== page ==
XIV. The calcareous deposits called limestone ( sinet channel cut) and sporadic cemented caps to the north of Ol Tukai on the plains are likely formed by ancient former extent of the marshes supported by ground-water discharge and spring flow. They suggest a long history of marsh complexes and widespread shifting of marsh areas and associated shallow water-tables. Much of the calcareous material is likely related to shallow water- tables and spring discharge in semi-arid climatic conditions. Often a combination of shallow capillary fringe and direct precipitation of calcite in spring flow ponds create! such deposits when moderate to high Ca HCO3 waters discharge in the semi-arid or arid boson environments. Similar deposits in many parts of the world and typically have been interpreted (incorrectly) to be lake deposits. Careful study of the fauna associated with the deposit usually demonstrate wet meadow/marsh ecology.

RECOMMENDATIONS

The preceding findings and conclusions lead to the following recommendations. These attempt to incorporate the objectives of the Kenya wildlife Service (KWS) for the management of the Amboseli National Park, the realities of the hydrology, and the maintenance of the unique ecological systems that are dependent upon the seasonal and perennial marsh areas. the recommendations are professional opinion, and draw upon experience as well as the experience of several keen observers who freely offered their expertise, data, time and insight to aid materially in this investigation. it should be pointed out that general consensus seems to exist, and the recommendations that I offer herein are consonant with the judgement of the individuals that materially aided in the investigation. However, I take full responsibility for recommendations.

I. The Park should be managed on the basis of the assumption that the hydrologic conditions which began in the late 1950's will persist for the foreseeable future. There is no confident way to predict if and when the climate will shift back to the pre-1957 state.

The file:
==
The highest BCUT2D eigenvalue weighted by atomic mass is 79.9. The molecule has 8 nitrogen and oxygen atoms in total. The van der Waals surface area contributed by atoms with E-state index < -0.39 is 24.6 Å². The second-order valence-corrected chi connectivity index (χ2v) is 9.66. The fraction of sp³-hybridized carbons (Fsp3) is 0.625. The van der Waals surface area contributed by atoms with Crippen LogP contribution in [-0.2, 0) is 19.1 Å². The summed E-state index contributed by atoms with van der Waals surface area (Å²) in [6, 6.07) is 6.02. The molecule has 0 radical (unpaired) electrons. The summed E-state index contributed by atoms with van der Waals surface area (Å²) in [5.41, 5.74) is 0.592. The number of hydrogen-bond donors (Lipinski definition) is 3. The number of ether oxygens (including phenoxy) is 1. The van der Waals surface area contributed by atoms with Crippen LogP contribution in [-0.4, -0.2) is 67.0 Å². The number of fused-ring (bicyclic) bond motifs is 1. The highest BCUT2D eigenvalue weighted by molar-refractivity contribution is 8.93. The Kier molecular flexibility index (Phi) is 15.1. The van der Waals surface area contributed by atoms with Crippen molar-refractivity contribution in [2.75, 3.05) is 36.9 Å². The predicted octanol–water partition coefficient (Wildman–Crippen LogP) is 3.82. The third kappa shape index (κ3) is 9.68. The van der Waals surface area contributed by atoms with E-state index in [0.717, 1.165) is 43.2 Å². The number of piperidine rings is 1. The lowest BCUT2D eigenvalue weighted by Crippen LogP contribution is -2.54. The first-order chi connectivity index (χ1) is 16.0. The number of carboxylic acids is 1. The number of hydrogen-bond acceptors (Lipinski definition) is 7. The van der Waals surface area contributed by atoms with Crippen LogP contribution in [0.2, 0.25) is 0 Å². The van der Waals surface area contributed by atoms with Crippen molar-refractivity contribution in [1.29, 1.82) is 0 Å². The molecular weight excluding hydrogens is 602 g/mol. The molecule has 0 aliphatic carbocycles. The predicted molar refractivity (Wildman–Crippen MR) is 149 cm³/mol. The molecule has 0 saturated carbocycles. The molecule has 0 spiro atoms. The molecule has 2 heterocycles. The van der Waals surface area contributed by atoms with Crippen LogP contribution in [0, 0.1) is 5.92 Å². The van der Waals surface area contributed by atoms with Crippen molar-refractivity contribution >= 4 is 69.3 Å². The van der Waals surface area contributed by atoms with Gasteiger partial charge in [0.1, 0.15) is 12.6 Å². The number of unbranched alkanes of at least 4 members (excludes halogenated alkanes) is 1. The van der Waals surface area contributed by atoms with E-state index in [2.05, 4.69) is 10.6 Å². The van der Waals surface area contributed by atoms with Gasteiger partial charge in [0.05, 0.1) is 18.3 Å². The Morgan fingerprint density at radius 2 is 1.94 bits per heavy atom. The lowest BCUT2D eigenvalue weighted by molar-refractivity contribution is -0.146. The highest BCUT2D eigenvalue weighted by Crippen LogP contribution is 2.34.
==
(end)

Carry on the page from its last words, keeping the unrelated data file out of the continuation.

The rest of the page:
II. Due to the importance and necessity of managing the increased amount of water supply and resulting expanded marshes and favourable wildlife habitats, a program of hydrological monitoring and associated water management should be developed over the next several years. The monitoring of ground-water levels, associated salinities, and surface-water monitoring, and associated salinities should be established. Good information on the depth to the water table will be key in reaching good management decisions for both water and habitat management. The same will be true for surface-water management. Dramatic ecological changes have already occurred, and future changes should be anticipated, many of which may be costly to infrastructure or detrimental to habitat without good information base to act upon. Surface-water management is also already necessary (desirable) in order to maintain desired habitat, and continue to protect infrastructure investments.

III. The ground water levels can only be managed to a limited degree. They can perhaps be lowered to about the 3-4m level in the Oltukai area if the Longinyie Swamp spring water can be trained to reoccupy former permanent marsh areas (a more northern trend in perennial marsh pattern). The attempt should be made to train part of the spring flow in ,a phase I effort to the former northern channels which head in the spring source area. I suggest that relatively coarse fill be trucked to the SW side of the source area about 300m! from the source head to construct a partial dike trending due north. The dike should be about 1 m. high above the existing marsh level, trend due north, and cross the channel which carried about 40 to 50% of the source area flow estimated (crudely measured in the field) at 18 cfs in Oct, 1991. The dike should be carefully extended until the flow shifts to the former channels trending due north and they accept the total flow. Care must be taken during the construction as the perennial marsh bed will be a thick accumulation of organic muck. The top of the dike should be wide enough to safely back trucks to the end of the dike to extend the dike into the permanent marsh. After diversion, the flow, reaching the Oltukai area may be markedly reduced..

IV. A phase II water training effort may be necessary to reduce the existing pattern of Longinye spring outflow concentrating in the Oltukai areas. If the phase I effort is only partly successful, a channel may be necessary to be constructed about 4Km. slightly West of North of the spring area to carry the Longinye spring waters further north toward Ndundus causeway. Several hundred metres of channel may be necessary.

V. Due to the extremely flat terrain in the north and east of the 01 Tukai lodge area, a GPS survey of terrain should be considered. Such GPS surveys are extremely accurate in terms of both location and elevation, and are rapid to perform. The GPS system necessary is that which has a few centimetres of evaluation accuracy. Until such a survey can be performed, or as an alternative to the GPS survey, careful observations and mapping of standing bodies of water should be made (documented photographically from the air as the bodies of water expand and retract) and also monitored by placing monuments along the slightly low areas to record the patterns of ephemeral flooding on the ground to supplement the photography. Such monitoring will greatly aid management decisions as to where raised roads should be constructed, where culverts should be placed and where raised, roads may be used to train the pattern of ephemeral water flow.